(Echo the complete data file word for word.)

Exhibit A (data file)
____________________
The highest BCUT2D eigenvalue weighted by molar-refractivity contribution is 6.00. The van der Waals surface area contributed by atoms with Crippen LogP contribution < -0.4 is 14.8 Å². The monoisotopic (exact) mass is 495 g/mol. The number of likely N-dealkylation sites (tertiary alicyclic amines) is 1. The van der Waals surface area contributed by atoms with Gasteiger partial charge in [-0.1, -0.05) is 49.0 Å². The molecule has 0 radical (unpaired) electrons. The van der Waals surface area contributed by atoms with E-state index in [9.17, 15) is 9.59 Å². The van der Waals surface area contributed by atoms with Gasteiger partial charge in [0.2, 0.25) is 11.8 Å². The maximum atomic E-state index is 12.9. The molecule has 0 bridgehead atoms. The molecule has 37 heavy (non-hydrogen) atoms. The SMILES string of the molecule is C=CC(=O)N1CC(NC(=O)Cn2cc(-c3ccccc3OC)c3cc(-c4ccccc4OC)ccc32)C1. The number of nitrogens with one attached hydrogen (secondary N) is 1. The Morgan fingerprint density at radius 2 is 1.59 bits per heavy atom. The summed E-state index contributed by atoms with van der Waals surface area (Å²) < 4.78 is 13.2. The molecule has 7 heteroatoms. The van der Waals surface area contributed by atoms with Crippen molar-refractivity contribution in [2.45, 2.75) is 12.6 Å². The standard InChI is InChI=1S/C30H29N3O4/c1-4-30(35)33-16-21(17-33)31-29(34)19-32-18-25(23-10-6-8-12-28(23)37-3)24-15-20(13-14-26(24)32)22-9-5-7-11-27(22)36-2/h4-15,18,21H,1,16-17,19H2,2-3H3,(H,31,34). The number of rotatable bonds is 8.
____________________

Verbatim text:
The highest BCUT2D eigenvalue weighted by molar-refractivity contribution is 6.00. The van der Waals surface area contributed by atoms with Crippen LogP contribution < -0.4 is 14.8 Å². The monoisotopic (exact) mass is 495 g/mol. The number of likely N-dealkylation sites (tertiary alicyclic amines) is 1. The van der Waals surface area contributed by atoms with Gasteiger partial charge in [-0.1, -0.05) is 49.0 Å². The molecule has 0 radical (unpaired) electrons. The van der Waals surface area contributed by atoms with E-state index in [9.17, 15) is 9.59 Å². The van der Waals surface area contributed by atoms with Gasteiger partial charge in [0.2, 0.25) is 11.8 Å². The maximum atomic E-state index is 12.9. The molecule has 0 bridgehead atoms. The molecule has 37 heavy (non-hydrogen) atoms. The SMILES string of the molecule is C=CC(=O)N1CC(NC(=O)Cn2cc(-c3ccccc3OC)c3cc(-c4ccccc4OC)ccc32)C1. The number of nitrogens with one attached hydrogen (secondary N) is 1. The Morgan fingerprint density at radius 2 is 1.59 bits per heavy atom. The summed E-state index contributed by atoms with van der Waals surface area (Å²) < 4.78 is 13.2. The molecule has 7 heteroatoms. The van der Waals surface area contributed by atoms with Crippen molar-refractivity contribution in [2.45, 2.75) is 12.6 Å². The standard InChI is InChI=1S/C30H29N3O4/c1-4-30(35)33-16-21(17-33)31-29(34)19-32-18-25(23-10-6-8-12-28(23)37-3)24-15-20(13-14-26(24)32)22-9-5-7-11-27(22)36-2/h4-15,18,21H,1,16-17,19H2,2-3H3,(H,31,34). The number of rotatable bonds is 8.